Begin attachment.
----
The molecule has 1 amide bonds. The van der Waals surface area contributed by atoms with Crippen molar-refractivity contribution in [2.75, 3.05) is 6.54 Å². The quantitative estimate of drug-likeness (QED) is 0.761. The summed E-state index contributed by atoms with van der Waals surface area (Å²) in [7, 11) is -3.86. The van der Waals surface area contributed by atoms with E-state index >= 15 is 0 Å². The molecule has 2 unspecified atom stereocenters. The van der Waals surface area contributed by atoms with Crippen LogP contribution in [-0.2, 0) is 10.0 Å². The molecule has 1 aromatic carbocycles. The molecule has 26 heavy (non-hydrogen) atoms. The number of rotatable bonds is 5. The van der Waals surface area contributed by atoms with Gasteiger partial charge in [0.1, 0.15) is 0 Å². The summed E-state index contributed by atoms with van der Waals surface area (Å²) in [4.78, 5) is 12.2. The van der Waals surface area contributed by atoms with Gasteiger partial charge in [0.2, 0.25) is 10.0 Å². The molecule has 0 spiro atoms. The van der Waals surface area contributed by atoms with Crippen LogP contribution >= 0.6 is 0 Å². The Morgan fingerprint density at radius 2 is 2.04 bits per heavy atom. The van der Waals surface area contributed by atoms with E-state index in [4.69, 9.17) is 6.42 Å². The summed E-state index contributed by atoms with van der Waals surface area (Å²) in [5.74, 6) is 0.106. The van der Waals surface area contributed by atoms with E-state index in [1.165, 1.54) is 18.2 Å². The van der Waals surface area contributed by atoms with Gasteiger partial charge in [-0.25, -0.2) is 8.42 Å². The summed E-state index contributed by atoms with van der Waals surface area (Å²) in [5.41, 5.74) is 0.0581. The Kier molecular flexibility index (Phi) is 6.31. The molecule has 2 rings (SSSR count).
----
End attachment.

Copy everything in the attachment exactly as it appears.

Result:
The molecule has 1 amide bonds. The van der Waals surface area contributed by atoms with Crippen molar-refractivity contribution in [2.75, 3.05) is 6.54 Å². The quantitative estimate of drug-likeness (QED) is 0.761. The summed E-state index contributed by atoms with van der Waals surface area (Å²) in [7, 11) is -3.86. The van der Waals surface area contributed by atoms with E-state index >= 15 is 0 Å². The molecule has 2 unspecified atom stereocenters. The van der Waals surface area contributed by atoms with Crippen LogP contribution in [-0.2, 0) is 10.0 Å². The molecule has 1 aromatic carbocycles. The molecule has 26 heavy (non-hydrogen) atoms. The number of rotatable bonds is 5. The van der Waals surface area contributed by atoms with Gasteiger partial charge in [0.1, 0.15) is 0 Å². The summed E-state index contributed by atoms with van der Waals surface area (Å²) in [4.78, 5) is 12.2. The van der Waals surface area contributed by atoms with Gasteiger partial charge in [0.2, 0.25) is 10.0 Å². The molecule has 0 spiro atoms. The van der Waals surface area contributed by atoms with Crippen LogP contribution >= 0.6 is 0 Å². The Morgan fingerprint density at radius 2 is 2.04 bits per heavy atom. The van der Waals surface area contributed by atoms with E-state index in [4.69, 9.17) is 6.42 Å². The summed E-state index contributed by atoms with van der Waals surface area (Å²) in [5.74, 6) is 0.106. The van der Waals surface area contributed by atoms with E-state index in [1.165, 1.54) is 18.2 Å². The van der Waals surface area contributed by atoms with Gasteiger partial charge in [-0.25, -0.2) is 8.42 Å². The summed E-state index contributed by atoms with van der Waals surface area (Å²) in [5.41, 5.74) is 0.0581. The Kier molecular flexibility index (Phi) is 6.31. The molecule has 2 rings (SSSR count).